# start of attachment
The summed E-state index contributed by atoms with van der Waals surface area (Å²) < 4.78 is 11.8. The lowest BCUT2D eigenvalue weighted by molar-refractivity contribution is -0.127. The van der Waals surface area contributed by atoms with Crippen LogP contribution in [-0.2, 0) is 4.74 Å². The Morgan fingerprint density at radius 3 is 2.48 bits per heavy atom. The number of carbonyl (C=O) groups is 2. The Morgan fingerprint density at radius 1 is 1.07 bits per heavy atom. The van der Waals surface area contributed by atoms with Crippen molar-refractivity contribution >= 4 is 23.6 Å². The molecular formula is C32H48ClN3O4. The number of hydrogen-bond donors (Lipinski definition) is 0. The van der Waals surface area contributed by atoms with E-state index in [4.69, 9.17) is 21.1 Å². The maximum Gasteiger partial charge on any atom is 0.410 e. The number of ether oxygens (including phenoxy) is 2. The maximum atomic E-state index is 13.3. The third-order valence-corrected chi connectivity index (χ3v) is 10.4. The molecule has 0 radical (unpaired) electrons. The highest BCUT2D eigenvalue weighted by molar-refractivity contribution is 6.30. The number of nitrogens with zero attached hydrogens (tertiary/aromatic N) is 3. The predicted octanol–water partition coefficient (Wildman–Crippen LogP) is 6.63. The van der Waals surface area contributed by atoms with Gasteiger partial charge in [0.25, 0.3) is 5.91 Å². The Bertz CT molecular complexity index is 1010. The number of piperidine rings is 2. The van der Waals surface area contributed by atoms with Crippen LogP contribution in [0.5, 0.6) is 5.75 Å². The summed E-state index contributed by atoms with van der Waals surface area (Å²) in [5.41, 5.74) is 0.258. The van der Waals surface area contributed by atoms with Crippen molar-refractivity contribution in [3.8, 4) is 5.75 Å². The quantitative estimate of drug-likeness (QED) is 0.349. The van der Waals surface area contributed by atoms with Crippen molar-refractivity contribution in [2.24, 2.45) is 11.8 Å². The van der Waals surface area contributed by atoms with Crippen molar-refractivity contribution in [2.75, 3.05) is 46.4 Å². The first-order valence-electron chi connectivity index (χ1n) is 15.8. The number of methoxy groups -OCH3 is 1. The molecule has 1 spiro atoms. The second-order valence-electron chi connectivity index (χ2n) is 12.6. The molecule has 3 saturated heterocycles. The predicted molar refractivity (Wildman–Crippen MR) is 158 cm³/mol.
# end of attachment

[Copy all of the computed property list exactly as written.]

The summed E-state index contributed by atoms with van der Waals surface area (Å²) < 4.78 is 11.8. The lowest BCUT2D eigenvalue weighted by molar-refractivity contribution is -0.127. The van der Waals surface area contributed by atoms with Crippen LogP contribution in [-0.2, 0) is 4.74 Å². The Morgan fingerprint density at radius 3 is 2.48 bits per heavy atom. The number of carbonyl (C=O) groups is 2. The Morgan fingerprint density at radius 1 is 1.07 bits per heavy atom. The van der Waals surface area contributed by atoms with Crippen molar-refractivity contribution >= 4 is 23.6 Å². The molecular formula is C32H48ClN3O4. The number of hydrogen-bond donors (Lipinski definition) is 0. The van der Waals surface area contributed by atoms with E-state index in [4.69, 9.17) is 21.1 Å². The maximum Gasteiger partial charge on any atom is 0.410 e. The number of ether oxygens (including phenoxy) is 2. The maximum atomic E-state index is 13.3. The third-order valence-corrected chi connectivity index (χ3v) is 10.4. The molecule has 0 radical (unpaired) electrons. The highest BCUT2D eigenvalue weighted by molar-refractivity contribution is 6.30. The number of nitrogens with zero attached hydrogens (tertiary/aromatic N) is 3. The predicted octanol–water partition coefficient (Wildman–Crippen LogP) is 6.63. The van der Waals surface area contributed by atoms with Gasteiger partial charge in [0.25, 0.3) is 5.91 Å². The Bertz CT molecular complexity index is 1010. The number of piperidine rings is 2. The van der Waals surface area contributed by atoms with Crippen LogP contribution in [0.5, 0.6) is 5.75 Å². The summed E-state index contributed by atoms with van der Waals surface area (Å²) in [5.41, 5.74) is 0.258. The van der Waals surface area contributed by atoms with Crippen molar-refractivity contribution in [3.8, 4) is 5.75 Å². The quantitative estimate of drug-likeness (QED) is 0.349. The van der Waals surface area contributed by atoms with Crippen molar-refractivity contribution in [2.24, 2.45) is 11.8 Å². The van der Waals surface area contributed by atoms with Crippen molar-refractivity contribution in [2.75, 3.05) is 46.4 Å². The first-order valence-electron chi connectivity index (χ1n) is 15.8. The number of methoxy groups -OCH3 is 1. The molecule has 1 spiro atoms. The second-order valence-electron chi connectivity index (χ2n) is 12.6. The molecule has 3 saturated heterocycles. The predicted molar refractivity (Wildman–Crippen MR) is 158 cm³/mol.